The following are guidelines you can follow when facilitating a conference call meeting. Many of the suggestions can also be applied to face-to-face meetings, as well. Right now, you may be doing all or some of them. Review each suggestion and incorporate the ones that would be helpful to you.
1. Select your participants If your meeting is a weekly scheduled meeting with the same participants, you will know who the attendees will be. If your meeting is a meeting that does not occur on a regular basis, you will want to make a list of the people who should attend. You may want to review your attendee list with others, just to make sure you haven’t left anyone out. It's a good idea to send out a copy of the agenda before the meeting. Some people like to do this in a memo with the meeting notice.
2. Developing Agendas Develop the agenda together with the key people involved in the meeting. Think about what you would like to achieve at the meeting and what activities need to occur to reach that outcome. The agenda should be organized, so that the activities are carried out during the meeting. Each participant should know what they need to do for the meeting early, so that they are prepared when they arrive. Next to main topics in your agenda, you may want to include how much time you want to allot for each one. Many times there are time constraints, and time needs to be managed well.
3. Opening a Meeting
Welcome participants as they join the meeting
You could begin by saying, “good morning, could you tell us your name?” or “hello, who has joined us?” You may also want to add a question such as, “How are you?” or “What’s the weather like in California today?” It is a good idea to have a few different greetings when welcoming participants.
Always try to start on time
This reminds people that you respect them and their time; it also lets people who are late know that you are serious about keeping your schedule.
Welcome members and thank them for coming. If you have a conference call, make sure an name the people in attendance so everyone knows who is participating. Clarify your role in the meeting.
Review the agenda at the beginning of each meeting, and give participants a chance to understand each topic, change them and accept them. When you conduct the meeting, it will be you who sets the tone and energy level for the participants.
4. Establish ground rules for Meetings It pays to have a few basic ground rules when conducting a meeting. The ground rules cultivate the basic ingredients needed for a successful meeting.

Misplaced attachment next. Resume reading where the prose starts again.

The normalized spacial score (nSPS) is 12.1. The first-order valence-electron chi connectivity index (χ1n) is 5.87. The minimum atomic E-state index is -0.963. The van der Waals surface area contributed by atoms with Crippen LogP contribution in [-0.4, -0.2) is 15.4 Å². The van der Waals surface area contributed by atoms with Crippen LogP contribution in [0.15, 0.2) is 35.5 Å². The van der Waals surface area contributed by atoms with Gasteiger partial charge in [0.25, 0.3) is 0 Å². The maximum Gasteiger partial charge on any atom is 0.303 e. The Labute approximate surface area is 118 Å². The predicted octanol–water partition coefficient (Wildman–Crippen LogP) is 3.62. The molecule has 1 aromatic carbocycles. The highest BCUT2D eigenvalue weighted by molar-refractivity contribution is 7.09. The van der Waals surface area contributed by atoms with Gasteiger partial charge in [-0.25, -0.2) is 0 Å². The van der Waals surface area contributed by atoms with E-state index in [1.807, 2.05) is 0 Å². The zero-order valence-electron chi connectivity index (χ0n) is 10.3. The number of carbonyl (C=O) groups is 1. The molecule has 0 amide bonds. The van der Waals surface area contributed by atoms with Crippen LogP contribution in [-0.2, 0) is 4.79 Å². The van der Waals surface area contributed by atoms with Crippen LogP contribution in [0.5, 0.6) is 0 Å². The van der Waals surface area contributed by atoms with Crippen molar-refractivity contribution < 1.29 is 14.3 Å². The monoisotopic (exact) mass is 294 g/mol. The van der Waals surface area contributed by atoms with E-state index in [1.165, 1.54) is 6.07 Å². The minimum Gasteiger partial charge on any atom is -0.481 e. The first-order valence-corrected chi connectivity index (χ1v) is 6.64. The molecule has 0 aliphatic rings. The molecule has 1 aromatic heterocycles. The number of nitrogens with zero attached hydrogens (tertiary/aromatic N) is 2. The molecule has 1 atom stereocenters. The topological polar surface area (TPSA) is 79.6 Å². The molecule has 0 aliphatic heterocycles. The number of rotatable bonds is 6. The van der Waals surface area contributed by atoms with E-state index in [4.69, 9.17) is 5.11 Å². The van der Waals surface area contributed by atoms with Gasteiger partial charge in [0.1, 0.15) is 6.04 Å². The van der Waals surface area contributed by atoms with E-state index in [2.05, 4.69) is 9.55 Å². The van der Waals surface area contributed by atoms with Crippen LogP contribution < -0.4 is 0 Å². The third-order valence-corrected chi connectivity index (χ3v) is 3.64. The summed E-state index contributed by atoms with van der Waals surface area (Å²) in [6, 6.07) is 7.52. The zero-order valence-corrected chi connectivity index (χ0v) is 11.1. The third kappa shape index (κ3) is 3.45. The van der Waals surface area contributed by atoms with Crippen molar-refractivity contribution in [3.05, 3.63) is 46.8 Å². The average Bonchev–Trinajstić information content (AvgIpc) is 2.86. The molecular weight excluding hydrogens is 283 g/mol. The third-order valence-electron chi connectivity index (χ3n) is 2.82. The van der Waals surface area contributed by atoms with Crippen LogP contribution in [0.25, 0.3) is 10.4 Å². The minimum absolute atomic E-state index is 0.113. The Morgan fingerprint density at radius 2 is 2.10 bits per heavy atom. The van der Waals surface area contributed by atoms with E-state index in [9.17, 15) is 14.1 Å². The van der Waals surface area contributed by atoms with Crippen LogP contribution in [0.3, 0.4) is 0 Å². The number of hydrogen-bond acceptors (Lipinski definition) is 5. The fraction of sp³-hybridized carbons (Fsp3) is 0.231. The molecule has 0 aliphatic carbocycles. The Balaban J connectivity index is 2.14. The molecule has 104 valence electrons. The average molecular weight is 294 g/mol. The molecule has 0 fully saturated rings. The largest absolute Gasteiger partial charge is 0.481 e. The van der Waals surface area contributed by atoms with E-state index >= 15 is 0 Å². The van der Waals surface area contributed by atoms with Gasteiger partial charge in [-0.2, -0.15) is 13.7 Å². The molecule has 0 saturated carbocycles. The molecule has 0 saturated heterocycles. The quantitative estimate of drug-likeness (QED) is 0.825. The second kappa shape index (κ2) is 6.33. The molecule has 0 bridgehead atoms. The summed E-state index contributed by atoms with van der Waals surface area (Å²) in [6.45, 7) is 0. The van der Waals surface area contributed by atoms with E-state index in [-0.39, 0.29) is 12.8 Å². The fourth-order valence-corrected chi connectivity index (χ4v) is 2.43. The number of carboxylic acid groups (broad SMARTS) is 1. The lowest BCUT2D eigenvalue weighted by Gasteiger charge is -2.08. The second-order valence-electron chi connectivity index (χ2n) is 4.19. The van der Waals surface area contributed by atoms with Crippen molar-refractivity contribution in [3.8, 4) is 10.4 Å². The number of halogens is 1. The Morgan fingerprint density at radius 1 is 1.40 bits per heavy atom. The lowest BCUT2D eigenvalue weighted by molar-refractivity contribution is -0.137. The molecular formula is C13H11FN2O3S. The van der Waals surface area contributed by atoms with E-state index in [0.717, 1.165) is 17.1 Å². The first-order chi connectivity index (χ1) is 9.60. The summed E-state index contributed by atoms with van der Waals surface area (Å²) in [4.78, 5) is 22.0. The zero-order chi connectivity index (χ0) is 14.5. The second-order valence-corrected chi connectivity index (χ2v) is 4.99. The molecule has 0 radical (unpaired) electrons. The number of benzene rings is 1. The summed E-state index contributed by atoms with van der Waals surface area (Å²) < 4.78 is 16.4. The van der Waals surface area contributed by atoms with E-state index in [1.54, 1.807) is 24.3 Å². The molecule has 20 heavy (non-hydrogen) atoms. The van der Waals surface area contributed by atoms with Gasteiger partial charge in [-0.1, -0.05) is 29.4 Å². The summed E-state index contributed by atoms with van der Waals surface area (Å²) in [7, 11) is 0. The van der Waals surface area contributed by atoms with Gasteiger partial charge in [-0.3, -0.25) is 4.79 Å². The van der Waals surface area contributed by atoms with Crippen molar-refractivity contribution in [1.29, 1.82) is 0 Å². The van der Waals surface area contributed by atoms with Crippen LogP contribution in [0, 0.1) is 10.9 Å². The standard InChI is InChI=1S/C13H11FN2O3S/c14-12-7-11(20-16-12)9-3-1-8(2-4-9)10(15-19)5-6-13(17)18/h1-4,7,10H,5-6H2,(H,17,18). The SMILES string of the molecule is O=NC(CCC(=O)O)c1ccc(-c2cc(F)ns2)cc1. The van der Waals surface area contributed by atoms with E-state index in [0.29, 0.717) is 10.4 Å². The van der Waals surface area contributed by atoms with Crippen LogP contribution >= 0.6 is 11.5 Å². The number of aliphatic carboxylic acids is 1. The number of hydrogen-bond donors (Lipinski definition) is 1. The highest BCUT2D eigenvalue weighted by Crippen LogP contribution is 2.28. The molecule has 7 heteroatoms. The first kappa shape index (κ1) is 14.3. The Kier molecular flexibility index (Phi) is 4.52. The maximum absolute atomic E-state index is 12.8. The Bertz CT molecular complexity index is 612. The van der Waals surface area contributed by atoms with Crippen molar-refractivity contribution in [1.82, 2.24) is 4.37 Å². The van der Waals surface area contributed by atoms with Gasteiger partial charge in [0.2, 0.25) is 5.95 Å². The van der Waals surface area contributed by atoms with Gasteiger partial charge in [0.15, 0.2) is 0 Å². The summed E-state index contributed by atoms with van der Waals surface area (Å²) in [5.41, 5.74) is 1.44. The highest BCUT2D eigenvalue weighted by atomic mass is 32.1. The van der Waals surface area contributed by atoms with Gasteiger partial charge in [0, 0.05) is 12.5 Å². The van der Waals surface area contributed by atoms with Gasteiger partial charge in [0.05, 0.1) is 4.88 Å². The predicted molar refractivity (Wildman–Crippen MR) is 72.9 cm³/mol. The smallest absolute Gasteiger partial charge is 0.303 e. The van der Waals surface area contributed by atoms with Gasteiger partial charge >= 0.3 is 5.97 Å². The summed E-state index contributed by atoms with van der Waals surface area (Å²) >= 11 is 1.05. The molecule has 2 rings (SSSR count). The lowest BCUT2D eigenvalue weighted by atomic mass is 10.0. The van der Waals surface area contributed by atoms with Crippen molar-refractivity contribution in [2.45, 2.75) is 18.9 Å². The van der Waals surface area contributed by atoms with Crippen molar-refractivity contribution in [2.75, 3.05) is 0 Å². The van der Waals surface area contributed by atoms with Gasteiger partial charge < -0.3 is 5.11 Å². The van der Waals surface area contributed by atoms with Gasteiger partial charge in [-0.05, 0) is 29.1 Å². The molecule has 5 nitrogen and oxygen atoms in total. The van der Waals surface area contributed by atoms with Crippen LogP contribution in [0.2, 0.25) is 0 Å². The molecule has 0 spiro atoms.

The four general ground rules are:
5. Time Management One of the most difficult tasks is time management; time seems to run out before tasks are completed. Therefore, the biggest challenge is to keep the momentum and the process moving.
Allot a certain amount of time for each topic in the agenda, and try to stay with it. If participants ramble on, it is up to you to encourage them to keep to their time limit and move on so others can give their input.
Summarize what you hear. After each item in the agenda is completed, summarize any conclusions out loud. Then, move on when no one disagrees, or when everyone agrees.
Watch what you say. Don’t take sides and be fair to everyone.
6. Closing Meetings Try to end meetings on time and on a positive note. For example:
I’d like to thank everyone for attending today’s meeting.
I think we got a lot done today; thanks for coming everyone.
Thank you all for coming, and I’ll talk to you soon.
At the end of every meeting, review the assignments each participant will need to accomplish for the next meeting. This will become the agenda, which you will review with each participant. For example: Next time we'll be talking about _________.
Set the next meeting day and time with the participants, if possible. If not possible, send a memo after the meeting to set a date. For example:
Is everyone available next Monday at 2pm for our next meeting?
I’ll be sending out an email with some possible days/times for our next meeting. As soon as I get a response from everyone, I’ll set it up.
The following are some general tips for handling people in a meeting:
Have a sense or humor.
Don’t be defensive
Use open-ended questions that require people to answer with more than a “yes” or “no”
Watch for signs that you should slow things down or speed things up
The following are tips on handling difficult people in meetings. Use interventions to handle difficult people. Interventions are techniques that you can use when you are confronted with disruption or problems during meeting.
Have the group decide what to do if someone keeps bringing up the same agenda or refuses to stick to the agenda.
Use the agenda and ground rules if someone keeps going off the agenda or has side conversations.
Be honest, say what’s going on if someone is trying to intimidate you, if you feel upset or undermined, or if you need to enlist the help of others in the meeting
Use humor if there is tension in the room, if people are resistant to being at the meeting, or if people are hesitant to participate because they’re shy.
Accept, deal, or defer if someone keeps expressing doubt that you are accomplishing anything, if they are bitter, if they disagree with every suggestion, or if they keep bringing up the same issues over and over. This means that you ACCEPT what they’re saying is true and don’t ignore it; DEAL with it right there by spending time on it, or DEFER it to the group for a decision about what to do.
Cheryl Posey, MS CCC-SLP firstname.lastname@example.org 774-212-3241 Copyright 2010-2019